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Sikorsky CH-54 Tarhe

Flying crane

CH-54 Tarhe

The Sikorsky CH-54 Tarhe heavy load cargo carrier was widely used during the war in Vietnam

 
 
Country of origin United States
Entered service 1962
Crew 3 men
Dimensions and weight
Length 26.94 m
Main rotor diameter 21.95 m
Height 7.75 m
Weight (empty) 8.98 t
Weight (maximum take off) 21 t
Engines and performance
Engines 2 x Pratt & Whitney T73-P-700 turboshaft engines
Engine power 2 x 4 800 shp
Maximum speed 240 km/h
Maximum speed with external payload 185 km/h
Service ceiling 5.6 km
Range 390 km
Combat radius ?
Payload
Payload capacity 9 - 12 t

 

   The CH-54 Tarhe, also called Skycrane or flying insect, was manufactured by Sikorsky. The nickname Skycrane derives from its heavy load cargo lifting mission. As for insect-itís a nickname given by pilots for its unusual design. During the Vietnam War this versatile helicopter was used for various missions, including recovery, rescue, infantry transport, medical supply and even armor transport operations.

   The CH-54 helicopter is equipped with a crane in the center of the fuselage that is operated by a co-pilot or an engineer from the backside of the pilotsí cabin. The crane operator has an good view of what is happening beneath. The Tarhe demonstrated the very best capabilities in combat, climbing with maximum speed of 100 km/h even being overloaded. During the Vietnam War the CH-54 Tarhe was one of the safest US Army's helicopters to fly. In comparison to the AH-1 Cobra and UH-1 Iroquois the losses of CH-54 helicopters was minimal. Also it was unique by having a tremendous lifting power. In Vietnam War the Skycrane had to cope with loads such as damaged air and ground vehicles. It also took significant role in military engineering projects such as building bridges and fortifications.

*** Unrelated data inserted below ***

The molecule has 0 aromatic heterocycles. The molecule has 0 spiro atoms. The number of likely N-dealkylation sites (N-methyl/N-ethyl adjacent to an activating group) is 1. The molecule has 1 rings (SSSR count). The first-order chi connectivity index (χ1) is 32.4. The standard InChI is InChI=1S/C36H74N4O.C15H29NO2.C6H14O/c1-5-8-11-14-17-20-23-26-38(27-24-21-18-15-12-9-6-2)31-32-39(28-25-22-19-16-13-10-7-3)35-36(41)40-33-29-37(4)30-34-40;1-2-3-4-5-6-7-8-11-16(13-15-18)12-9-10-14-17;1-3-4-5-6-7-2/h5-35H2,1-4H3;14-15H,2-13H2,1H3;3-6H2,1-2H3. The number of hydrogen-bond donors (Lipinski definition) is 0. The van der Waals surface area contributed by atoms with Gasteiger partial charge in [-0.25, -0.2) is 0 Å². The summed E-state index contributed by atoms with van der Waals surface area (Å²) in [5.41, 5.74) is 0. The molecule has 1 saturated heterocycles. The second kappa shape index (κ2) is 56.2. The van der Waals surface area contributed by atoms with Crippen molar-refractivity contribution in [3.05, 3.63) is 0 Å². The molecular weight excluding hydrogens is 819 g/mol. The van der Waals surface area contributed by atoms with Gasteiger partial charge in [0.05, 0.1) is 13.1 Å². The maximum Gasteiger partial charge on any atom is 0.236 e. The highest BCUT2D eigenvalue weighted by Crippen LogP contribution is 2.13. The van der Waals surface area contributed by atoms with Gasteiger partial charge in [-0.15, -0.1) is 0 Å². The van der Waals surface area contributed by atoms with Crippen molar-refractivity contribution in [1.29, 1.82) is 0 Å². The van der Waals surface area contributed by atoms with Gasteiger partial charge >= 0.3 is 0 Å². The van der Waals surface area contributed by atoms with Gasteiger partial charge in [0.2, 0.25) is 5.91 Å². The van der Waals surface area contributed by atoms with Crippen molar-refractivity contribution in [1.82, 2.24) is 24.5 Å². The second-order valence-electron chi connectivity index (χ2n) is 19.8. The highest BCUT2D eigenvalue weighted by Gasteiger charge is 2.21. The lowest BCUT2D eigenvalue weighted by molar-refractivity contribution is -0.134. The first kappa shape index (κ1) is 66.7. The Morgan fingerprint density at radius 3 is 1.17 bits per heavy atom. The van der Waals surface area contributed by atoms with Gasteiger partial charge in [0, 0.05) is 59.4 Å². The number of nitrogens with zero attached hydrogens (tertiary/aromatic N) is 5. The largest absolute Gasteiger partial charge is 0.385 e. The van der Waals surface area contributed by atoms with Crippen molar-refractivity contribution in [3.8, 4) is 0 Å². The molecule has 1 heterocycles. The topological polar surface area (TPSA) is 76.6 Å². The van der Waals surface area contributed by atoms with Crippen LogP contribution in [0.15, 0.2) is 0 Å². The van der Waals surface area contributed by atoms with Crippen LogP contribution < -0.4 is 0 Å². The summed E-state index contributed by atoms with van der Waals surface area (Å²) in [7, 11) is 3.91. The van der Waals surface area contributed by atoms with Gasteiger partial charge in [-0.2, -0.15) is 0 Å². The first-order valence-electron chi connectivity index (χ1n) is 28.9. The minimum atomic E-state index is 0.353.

The CH-54 has an maximum external payload capacity of 12 t. Its unique shape allowed to handle all kinds of loads. Two engines are located on top of the fuselage and rear landing gear is situated wide. This allows to carry different kinds of containers. This helicopter is also compatible with a universal military cargo pod.

   The CH-54 has been retired from the US military service in 1991. However due to its versatility it is still used by some government and civil operators. The CH-54 helicopter is used for civilian purposes such as construction and fire-fighting. NASA is one of the most important operators of this air vehicle.

   In 1992 Erickson Air-Crane purchased the manufacturing rights for the Sikorsky S-64, a civil version of the CH-54. This helicopter is still in production.

 

Zaal Tchkuaseli

   Article by ZAAL TCHKUASELI

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CH-54 Tarhe

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CH-54 Tarhe

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CH-54 Tarhe

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CH-54 Tarhe

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CH-54 Tarhe

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